The gas system game changer
Gas Transmission Engineer, Lloyd Mitchell, 27, is researching and assessing how we can switch from high-carbon methane to lower-carbon hydrogen for a greener way to heat homes and businesses.
Hydrogen has the potential to be a game changer
I’m determined to work out how we can make hydrogen a cleaner, alternative fuel source to our current gas supply. Gas from hydrogen has the potential to be a game changer in a future low-carbon economy. Just think about how many homes use gas for heating and how many businesses depend on it for manufacturing up and down the country.
And that’s the tricky thing. Our transmission system is like a massive underground motorway network, with thousands of miles of interconnected pipes. It pumps, at high pressure, gas from source to all regions of Great Britain. That’s a colossal existing infrastructure, worth billions of pounds. Why reinvent if we can reuse? That’s where the engineering research comes in; repurposing as much of our system as we can will save money and the carbon footprint of laying new infrastructure.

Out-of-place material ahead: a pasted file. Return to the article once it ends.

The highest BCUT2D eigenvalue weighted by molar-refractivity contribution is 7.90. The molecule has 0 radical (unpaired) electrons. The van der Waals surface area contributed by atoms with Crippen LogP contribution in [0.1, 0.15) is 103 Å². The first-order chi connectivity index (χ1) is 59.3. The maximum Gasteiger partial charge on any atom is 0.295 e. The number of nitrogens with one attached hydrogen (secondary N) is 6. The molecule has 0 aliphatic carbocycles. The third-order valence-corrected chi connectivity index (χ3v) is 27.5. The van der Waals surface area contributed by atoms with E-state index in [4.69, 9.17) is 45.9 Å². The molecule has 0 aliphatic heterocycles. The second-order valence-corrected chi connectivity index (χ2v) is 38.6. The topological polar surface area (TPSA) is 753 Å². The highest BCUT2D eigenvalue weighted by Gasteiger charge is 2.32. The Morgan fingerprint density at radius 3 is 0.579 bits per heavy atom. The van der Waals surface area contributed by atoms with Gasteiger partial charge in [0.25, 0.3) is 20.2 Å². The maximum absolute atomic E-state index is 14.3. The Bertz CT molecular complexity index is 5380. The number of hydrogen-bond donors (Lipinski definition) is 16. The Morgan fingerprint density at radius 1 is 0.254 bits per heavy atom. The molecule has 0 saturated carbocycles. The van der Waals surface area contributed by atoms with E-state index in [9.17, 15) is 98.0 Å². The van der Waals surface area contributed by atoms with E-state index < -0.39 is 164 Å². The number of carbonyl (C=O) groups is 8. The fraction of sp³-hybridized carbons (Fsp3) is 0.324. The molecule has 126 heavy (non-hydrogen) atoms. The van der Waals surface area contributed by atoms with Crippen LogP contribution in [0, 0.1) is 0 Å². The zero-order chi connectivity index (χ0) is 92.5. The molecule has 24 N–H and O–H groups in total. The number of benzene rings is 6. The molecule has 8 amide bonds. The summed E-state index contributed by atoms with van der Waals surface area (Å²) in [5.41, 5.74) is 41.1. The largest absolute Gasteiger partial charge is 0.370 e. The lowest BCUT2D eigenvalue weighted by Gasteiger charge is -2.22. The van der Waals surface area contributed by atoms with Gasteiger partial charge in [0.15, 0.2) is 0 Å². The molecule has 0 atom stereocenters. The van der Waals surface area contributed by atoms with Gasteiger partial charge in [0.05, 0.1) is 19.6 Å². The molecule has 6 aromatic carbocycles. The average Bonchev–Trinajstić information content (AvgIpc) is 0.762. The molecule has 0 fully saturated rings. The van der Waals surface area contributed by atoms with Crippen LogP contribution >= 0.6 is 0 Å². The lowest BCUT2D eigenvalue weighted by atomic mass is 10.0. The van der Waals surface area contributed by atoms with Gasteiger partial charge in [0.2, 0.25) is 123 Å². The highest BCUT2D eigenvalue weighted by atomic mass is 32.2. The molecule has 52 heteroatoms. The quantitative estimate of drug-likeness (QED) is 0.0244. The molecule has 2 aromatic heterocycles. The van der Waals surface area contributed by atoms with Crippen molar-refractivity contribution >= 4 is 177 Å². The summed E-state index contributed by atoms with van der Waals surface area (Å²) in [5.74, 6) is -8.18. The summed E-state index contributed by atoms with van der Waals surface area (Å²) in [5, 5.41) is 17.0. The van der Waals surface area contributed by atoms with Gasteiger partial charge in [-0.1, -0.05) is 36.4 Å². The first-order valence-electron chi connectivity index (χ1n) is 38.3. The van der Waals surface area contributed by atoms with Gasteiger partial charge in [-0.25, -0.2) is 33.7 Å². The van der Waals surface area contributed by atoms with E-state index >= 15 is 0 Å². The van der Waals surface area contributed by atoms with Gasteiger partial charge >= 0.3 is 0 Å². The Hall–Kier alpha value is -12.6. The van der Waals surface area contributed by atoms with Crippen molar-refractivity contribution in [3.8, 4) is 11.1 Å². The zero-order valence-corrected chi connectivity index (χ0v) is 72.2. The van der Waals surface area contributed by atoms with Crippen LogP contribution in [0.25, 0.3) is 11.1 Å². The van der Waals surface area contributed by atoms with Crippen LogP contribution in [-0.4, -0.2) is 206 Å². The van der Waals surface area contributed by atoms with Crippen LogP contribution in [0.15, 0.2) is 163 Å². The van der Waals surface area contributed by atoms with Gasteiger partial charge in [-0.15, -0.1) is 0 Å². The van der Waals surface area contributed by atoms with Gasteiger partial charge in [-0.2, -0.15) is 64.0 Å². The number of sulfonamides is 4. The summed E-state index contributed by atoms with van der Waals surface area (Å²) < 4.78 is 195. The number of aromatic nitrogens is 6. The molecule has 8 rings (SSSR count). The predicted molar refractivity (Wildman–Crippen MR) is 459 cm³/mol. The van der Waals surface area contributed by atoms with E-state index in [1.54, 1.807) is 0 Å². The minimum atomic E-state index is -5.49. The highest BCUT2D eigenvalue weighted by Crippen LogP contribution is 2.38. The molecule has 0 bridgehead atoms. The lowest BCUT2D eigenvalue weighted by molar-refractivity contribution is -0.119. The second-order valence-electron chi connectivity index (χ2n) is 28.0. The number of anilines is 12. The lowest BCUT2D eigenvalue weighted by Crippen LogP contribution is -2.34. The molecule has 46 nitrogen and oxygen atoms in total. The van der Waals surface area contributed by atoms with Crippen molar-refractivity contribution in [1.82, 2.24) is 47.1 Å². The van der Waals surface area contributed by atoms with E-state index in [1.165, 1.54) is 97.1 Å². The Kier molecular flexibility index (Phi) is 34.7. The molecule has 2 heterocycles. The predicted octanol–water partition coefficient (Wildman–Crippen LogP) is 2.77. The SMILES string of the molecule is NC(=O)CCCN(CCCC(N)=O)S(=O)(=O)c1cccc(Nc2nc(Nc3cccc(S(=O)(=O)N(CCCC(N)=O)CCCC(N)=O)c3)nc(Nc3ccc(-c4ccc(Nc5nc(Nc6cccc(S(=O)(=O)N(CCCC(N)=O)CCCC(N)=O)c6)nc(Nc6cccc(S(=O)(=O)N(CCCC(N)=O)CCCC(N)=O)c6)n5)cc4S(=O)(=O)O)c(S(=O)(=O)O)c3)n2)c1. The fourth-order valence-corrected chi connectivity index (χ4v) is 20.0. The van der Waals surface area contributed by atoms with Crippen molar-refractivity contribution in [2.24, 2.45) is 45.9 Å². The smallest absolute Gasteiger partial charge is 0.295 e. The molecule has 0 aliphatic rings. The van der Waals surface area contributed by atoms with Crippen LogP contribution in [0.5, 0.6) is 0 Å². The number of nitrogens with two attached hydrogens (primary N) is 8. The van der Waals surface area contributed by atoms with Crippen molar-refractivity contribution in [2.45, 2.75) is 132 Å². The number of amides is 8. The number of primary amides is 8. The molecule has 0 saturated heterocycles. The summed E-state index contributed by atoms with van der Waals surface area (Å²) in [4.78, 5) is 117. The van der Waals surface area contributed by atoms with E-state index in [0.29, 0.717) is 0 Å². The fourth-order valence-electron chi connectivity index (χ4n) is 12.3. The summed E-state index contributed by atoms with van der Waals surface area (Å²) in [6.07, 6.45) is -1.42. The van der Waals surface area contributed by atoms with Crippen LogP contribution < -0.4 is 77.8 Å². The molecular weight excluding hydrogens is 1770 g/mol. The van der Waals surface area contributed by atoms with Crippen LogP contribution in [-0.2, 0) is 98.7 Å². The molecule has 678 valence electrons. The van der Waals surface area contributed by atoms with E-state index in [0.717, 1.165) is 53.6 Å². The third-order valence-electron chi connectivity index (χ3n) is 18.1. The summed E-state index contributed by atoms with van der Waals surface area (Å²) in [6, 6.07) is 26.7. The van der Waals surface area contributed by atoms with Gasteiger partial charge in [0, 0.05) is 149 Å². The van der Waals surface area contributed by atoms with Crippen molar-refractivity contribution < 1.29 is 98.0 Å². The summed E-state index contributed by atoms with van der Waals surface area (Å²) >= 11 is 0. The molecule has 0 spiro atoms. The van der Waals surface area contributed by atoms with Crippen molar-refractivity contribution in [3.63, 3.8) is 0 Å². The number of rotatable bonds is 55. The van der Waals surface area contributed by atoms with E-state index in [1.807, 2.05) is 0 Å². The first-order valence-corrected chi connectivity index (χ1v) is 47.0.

Gas from hydrogen has the potential to be a game changer in a future low-carbon economy.
Influencing the energy system
That’s one of the great things about working for National Grid – they listen to your ideas and I’ve got a lot of leeway to pursue projects. It gives me the feeling that I have the ability to influence the future of the energy system. The company is currently backing me to scope the work needed to push the development of hydrogen to the next knowledge level, with projects in Aberdeen and south east England.
Investing in a hydrogen fuelled future
So far, National Grid has committed more than £1million of innovation funding to a full programme of hydrogen capability research. So, we need to draw on everyone’s specialisms – from our longest-serving engineers and technicians, through to people on our apprenticeship programme with their new skills and aptitudes. It’s a team committed to change and I’d love to teach what I’m learning to the next generation of engineers.